After the stamping operation in the method step of FIGS. 6 and 7, there is effected a stamping operation in accordance with FIGS. 8 and 9, according to which a portion having a recessed surface is formed in the sheet-metal strip 17. In so doing, as illustrated with the double cross-hatching, a surface portion is formed in the sheet-metal strip that corresponds approximately to the prescribed outer contour of the crank arm. During the subsequent stamping operation in the operating step of FIGS. 10 and 11, the stamping-out of the recesses 13 and 14 is repeated prior to the stamping-out of the contour 15 of the crank arm. To the extent that during the forming or stamping operation of FIGS. 8 and 9 the cross-sectional areas of the recesses 13 and 14 are narrowed by displaced material, the recesses obtain their prescribed dimensions by repeating the stamping of the holes or recesses.

The specification incorporates by reference the disclosure of German priority document 101 19 161.8 filed Apr. 19, 2001.

The present invention is, of course, in no way restricted to the specific disclosure of the specification and drawings, but also encompasses any modifications within the scope of the appended claims.

Patent Citations
Cited PatentFiling datePublication dateApplicantTitle
US4546670 *Jan 28, 1983Oct 15, 1985Luigi GaspardoConnecting-rod system particularly for mowers
US4565169 *Aug 30, 1982Jan 21, 1986Fuji Jukogyo Kabushiki KaishaBalancer structure for three-cylinder engines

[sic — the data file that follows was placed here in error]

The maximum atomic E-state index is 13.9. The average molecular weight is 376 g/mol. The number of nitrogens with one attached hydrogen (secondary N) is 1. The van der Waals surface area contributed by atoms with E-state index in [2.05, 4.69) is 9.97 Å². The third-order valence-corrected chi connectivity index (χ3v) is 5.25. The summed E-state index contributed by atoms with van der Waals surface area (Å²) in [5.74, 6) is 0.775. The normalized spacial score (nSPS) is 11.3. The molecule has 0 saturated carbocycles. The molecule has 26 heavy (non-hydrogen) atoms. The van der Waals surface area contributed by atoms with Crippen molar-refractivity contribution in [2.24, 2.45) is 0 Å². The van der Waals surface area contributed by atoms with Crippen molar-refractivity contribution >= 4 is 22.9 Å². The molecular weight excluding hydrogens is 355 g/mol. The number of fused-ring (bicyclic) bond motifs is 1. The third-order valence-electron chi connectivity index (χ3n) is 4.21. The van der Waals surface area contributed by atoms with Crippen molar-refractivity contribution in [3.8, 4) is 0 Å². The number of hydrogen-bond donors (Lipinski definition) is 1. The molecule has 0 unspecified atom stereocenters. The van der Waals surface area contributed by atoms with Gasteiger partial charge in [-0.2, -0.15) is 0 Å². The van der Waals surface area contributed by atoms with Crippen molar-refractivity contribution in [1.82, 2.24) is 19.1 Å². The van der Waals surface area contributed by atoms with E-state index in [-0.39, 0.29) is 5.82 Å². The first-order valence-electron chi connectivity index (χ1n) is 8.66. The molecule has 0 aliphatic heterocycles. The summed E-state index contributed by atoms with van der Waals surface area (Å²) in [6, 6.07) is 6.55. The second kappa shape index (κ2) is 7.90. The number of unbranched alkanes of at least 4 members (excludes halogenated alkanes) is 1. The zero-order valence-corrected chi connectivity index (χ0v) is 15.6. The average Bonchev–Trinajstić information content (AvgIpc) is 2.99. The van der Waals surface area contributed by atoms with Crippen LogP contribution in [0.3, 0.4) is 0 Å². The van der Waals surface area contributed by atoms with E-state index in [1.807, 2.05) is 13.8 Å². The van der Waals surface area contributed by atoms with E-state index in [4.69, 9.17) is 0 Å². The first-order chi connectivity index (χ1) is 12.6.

US4569316 *Aug 30, 1982Feb 11, 1986Fuji Jukogyo Kabushiki KaishaBalancer structure for three-cylinder engines
US4641546 *Dec 3, 1984Feb 10, 1987Etablissement SupervisCrankshaft assembly for small gasoline motors
US4712436 *Oct 2, 1985Dec 15, 1987Brown Arthur EBalancers for various reciprocating machines using rotating balance weights
US5408745 *Jul 16, 1993Apr 25, 1995Mazda Motor CorporationMethod of producting crankshafts
US5435059 *Oct 18, 1993Jul 25, 1995Chawla; Mohinder P.Advance balancing process for crankshaft
US6199275 *May 7, 1999Mar 13, 2001Honda Giken Kogyo Kabushiki KaishaMethod for forming crank shaft and method for producing crank shaft
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Referenced by
Citing PatentFiling datePublication dateApplicantTitle
US6912929 *Sep 30, 2002Jul 5, 2005Panther Machine, Inc.Multi-piece crankshaft construction
US7178501Mar 7, 2005Feb 20, 2007Andreas Stihl Ag & Co. KgCrankshaft assembly of an internal combustion engine
US7343893 *Mar 28, 2006Mar 18, 2008Honda Motor Co., Ltd.Internal combustion engine
US8220431 *Jul 4, 2005Jul 17, 2012Yamaha Hatsudoki Kabushiki KaishaEngine with a balancer mechanism
US8474430 *Feb 20, 2009Jul 2, 2013Honda Motor Co., Ltd.Crankshaft mechanism for engine
US20090211550 *Jul 4, 2005Aug 27, 2009Naoki OkamotoEngine with a balancer mechanism
Classifications
U.S. Classification29/888.08, 72/335
International ClassificationF16C3/10, B23P15/00
Cooperative ClassificationY10T29/49286, B23P2700/07, F16C3/10, B21J5/027, B23P15/00
European ClassificationB21J5/02F, F16C3/10, B23P15/00
Legal Events
DateCodeEventDescription
Apr 8, 2002ASAssignment
Jan 10, 2008FPAYFee payment
Year of fee payment: 4
Sep 23, 2011FPAYFee payment
Year of fee payment: 8